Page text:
No clean slate

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logo_newSupreme Court’s order on civil servants will not result in radical change.

When the bureaucracy has to approach the judiciary to restrain the political executive through a PIL, times must be really bad.

The first prayer made before the Supreme Court by T.S.R. Subramaniam, a former cabinet secretary, and 83 others (including myself) was for setting up independent civil service boards (CSBs), which would, inter alia, prescribe fixed tenures for civil servants. Citing the recommendations of the Santhanam Committee, the Hota Committee and the second Administrative Reforms Commission, the SC has directed the government of India to issue rules under Article 309 of the Constitution to establish CSBs to guide and advise the Central and state governments on service matters, especially on the tenures of officers. The SC has recognised that the political executive has the authority to overrule the CSBs if its reasons for differing with the their recommendations are duly recorded. The CSBs, which will be made up of senior serving officers, are to be established within three months and are to make recommendations on most service matters.

This is nothing spectacular. Civil service boards already exist in many states — including in Uttar Pradesh. Despite this, successive governments in several states have buffeted and battered countless senior civil servants, such as Ashok Khemka and Durga Shakti Nagpal, with impunity. Earlier the Central government would step in and intervene when states took arbitrary decisions. Of late, coalition politics has curtailed that. The CSBs, even if they draw authority from Article 309, will have limited power and influence if they do not have functional independence. Even though it does not have statutory backing, the Central Establishment Board, chaired by the cabinet secretary, has worked reasonably well. This is because its key officers — the cabinet secretary, the personnel secretary and the home secretary owe nothing to individual ministers or other powerful individuals. They can afford to be independent, both individually and collectively. It is this triumvirate that takes a call on the empanelment of officers who later rise to be secretaries to the government of India. When individual ministers seek the removal of their secretaries, or heap humiliation on them, the cabinet secretary usually intercedes and gets the prime minister to override those ministers by not transferring the officers in question. The Shibu Soren versus P.C. Parakh episode is a case in point.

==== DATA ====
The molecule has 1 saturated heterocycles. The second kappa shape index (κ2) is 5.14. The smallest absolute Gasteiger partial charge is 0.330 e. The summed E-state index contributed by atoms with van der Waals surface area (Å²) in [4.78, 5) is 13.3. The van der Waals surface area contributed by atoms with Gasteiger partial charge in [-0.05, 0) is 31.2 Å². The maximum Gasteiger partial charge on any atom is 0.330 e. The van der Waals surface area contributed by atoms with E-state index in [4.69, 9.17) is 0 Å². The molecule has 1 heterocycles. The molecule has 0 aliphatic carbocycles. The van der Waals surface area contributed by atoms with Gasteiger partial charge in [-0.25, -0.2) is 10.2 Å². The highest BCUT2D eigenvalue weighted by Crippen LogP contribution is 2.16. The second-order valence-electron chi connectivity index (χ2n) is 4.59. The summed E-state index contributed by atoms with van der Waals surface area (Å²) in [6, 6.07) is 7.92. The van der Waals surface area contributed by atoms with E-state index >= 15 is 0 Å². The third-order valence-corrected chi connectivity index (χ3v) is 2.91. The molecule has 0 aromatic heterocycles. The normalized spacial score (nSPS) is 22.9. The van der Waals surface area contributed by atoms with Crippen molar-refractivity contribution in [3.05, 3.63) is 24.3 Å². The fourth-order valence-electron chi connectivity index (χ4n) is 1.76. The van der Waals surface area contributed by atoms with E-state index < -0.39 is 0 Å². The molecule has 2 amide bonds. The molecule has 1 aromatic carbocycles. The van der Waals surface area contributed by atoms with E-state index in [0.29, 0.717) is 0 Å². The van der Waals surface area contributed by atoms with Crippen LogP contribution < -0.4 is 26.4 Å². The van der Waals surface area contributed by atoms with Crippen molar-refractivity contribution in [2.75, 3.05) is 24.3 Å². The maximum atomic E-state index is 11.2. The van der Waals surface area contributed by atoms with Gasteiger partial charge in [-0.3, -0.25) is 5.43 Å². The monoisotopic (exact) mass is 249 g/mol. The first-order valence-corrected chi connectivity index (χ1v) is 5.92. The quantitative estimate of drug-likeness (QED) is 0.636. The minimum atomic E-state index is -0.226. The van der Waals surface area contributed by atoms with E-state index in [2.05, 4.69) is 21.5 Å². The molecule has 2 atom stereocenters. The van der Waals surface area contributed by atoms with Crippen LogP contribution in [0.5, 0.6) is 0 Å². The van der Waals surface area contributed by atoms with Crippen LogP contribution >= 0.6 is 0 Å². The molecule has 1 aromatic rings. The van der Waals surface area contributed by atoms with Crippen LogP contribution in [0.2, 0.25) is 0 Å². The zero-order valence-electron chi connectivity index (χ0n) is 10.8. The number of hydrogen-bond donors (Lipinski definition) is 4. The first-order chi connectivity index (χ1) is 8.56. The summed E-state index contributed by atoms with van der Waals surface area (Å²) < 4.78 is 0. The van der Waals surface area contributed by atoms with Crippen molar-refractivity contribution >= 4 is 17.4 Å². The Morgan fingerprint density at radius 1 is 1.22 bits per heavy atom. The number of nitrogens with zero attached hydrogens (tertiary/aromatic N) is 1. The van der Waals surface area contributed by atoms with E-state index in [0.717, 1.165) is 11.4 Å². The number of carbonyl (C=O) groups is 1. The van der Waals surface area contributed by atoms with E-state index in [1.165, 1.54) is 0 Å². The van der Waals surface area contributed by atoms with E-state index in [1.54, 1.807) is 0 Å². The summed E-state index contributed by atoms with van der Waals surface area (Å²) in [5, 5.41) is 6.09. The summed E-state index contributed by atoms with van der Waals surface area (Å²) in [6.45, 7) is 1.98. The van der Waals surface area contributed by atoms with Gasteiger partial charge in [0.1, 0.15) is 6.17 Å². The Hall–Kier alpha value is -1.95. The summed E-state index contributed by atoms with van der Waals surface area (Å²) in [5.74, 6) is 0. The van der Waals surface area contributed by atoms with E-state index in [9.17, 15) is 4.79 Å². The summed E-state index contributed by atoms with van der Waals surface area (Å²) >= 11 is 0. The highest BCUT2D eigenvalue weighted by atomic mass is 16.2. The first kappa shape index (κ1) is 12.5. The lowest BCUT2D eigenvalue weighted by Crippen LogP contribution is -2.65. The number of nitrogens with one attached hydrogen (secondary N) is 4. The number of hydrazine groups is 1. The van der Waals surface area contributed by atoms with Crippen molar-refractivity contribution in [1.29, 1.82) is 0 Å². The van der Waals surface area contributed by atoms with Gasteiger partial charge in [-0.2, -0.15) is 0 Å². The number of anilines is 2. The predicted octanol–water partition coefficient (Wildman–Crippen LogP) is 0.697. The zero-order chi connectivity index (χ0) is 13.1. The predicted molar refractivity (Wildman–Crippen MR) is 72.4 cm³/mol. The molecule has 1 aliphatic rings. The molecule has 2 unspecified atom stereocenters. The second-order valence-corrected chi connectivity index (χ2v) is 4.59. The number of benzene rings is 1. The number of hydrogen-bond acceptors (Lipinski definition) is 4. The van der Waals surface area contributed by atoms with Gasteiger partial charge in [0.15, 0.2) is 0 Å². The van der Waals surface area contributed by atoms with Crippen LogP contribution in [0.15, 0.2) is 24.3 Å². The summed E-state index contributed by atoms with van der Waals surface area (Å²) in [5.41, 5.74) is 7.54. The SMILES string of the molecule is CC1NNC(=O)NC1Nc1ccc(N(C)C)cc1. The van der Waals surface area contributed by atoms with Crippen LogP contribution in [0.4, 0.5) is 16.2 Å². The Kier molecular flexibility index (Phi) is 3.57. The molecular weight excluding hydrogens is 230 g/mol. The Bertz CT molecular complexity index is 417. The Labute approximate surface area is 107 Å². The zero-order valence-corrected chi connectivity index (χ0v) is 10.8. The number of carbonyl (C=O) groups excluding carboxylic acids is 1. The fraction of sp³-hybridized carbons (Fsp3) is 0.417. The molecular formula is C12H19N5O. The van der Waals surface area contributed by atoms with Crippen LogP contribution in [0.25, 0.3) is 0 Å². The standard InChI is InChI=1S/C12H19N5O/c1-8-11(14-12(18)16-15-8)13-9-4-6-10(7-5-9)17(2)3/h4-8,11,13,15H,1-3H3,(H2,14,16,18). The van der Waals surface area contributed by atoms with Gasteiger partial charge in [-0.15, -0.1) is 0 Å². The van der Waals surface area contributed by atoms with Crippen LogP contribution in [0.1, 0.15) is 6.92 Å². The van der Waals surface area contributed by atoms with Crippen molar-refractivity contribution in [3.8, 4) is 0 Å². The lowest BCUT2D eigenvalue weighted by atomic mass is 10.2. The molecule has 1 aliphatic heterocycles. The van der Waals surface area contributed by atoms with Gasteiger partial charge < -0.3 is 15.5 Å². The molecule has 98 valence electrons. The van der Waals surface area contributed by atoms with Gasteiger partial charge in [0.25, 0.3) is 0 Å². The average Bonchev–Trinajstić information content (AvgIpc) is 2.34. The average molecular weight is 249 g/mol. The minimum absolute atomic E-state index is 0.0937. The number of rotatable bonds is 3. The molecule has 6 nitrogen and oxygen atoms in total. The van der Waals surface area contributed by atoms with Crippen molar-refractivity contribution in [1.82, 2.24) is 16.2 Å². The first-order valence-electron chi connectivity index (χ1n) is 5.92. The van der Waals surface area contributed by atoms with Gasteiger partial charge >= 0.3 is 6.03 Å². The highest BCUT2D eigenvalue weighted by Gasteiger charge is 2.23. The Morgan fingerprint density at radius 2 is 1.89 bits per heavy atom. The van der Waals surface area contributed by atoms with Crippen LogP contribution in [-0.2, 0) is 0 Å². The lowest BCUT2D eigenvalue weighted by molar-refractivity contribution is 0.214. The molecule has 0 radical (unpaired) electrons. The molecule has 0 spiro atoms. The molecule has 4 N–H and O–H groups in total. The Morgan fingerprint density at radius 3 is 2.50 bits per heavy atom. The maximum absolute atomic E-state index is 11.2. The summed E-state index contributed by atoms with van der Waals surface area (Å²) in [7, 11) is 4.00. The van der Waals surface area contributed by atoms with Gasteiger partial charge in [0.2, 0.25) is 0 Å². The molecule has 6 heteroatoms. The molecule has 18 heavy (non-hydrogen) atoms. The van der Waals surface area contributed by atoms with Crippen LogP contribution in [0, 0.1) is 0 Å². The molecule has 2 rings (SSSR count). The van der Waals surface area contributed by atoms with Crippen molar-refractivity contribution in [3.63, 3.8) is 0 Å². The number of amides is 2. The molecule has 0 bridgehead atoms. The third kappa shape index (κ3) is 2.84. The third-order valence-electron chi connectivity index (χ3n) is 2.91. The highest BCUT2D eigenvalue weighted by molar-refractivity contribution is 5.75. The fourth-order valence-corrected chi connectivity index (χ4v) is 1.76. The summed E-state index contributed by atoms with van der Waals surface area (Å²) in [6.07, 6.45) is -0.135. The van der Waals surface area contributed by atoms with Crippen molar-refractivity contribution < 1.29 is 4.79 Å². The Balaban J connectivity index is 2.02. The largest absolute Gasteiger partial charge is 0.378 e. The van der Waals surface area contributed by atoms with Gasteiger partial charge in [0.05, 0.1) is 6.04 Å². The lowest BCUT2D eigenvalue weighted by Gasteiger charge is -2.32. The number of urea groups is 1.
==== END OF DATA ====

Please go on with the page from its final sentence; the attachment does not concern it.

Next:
This, however, does not hold true for state governments, where three quarters of all civil servants are posted at any point of time. In a state, the chief minister is omnipotent and the chief secretary is usually a person of the CM’s choosing. Chief secretaries exercise authority more on account of their proximity to the CM and less because of their own position. The good news is that the state CSBs, as mandated by the SC, are to be constituted within the next three months. The bad news is that only in-service officers can be members of the CSBs, some of whom might have a history of pliable, even errant, decision-making. The court’s exclusion of the word “independent” is, therefore, a major risk factor for the still unborn CSBs.

The judgment does however leave it to Parliament to consider establishing independent, statutory CSBs through the enactment of a civil services act, and to induct experts from administration, management, and science and technology for “bringing more professionalism, expertise and efficiency into government functioning”. But first, the government must want to introduce such a bill. The very fact that the Civil Services Standards, Performance and Accountability Bill, 2010, has not got the final approval of the cabinet three years after it was prepared is indicative of the priority that the government accords to civil service reform.

The other prayer in the PIL was that the court direct civil servants to formally record every request or instruction that they receive, not only from administrative superiors but also from influential political authorities, legislators, businessmen and those having an interest in or purporting to represent persons in positions of authority. On a philosophical note, the apex court highlighted the need for transparency — to enable democracy to endure through the implementation of the Right to Information Act — which perforce has to rely on documentation and the maintenance of records. Leave aside reiterating what the All India Service (Conduct) Rules have stated since 1968, that superiors must reduce verbal orders into writing and that civil servants should seek confirmation of oral orders, the court gave no direction on an issue on which the PIL had expressly sought direction: to make it obligatory for informal requests made by influential people and power brokers to be brought on record. An order to this effect would have helped enormously.

At root, the greed, dishonesty and political brinkmanship of an expanding group of civil servants are responsible for the quagmire that now substitutes for governance. As one petitioner put it, “If our brethren had not colluded with erring politicians, things would not have come to this pass.” The recent Supreme Court order will not alter the situation dramatically. For now, the battle has been won, but the war is far from over.


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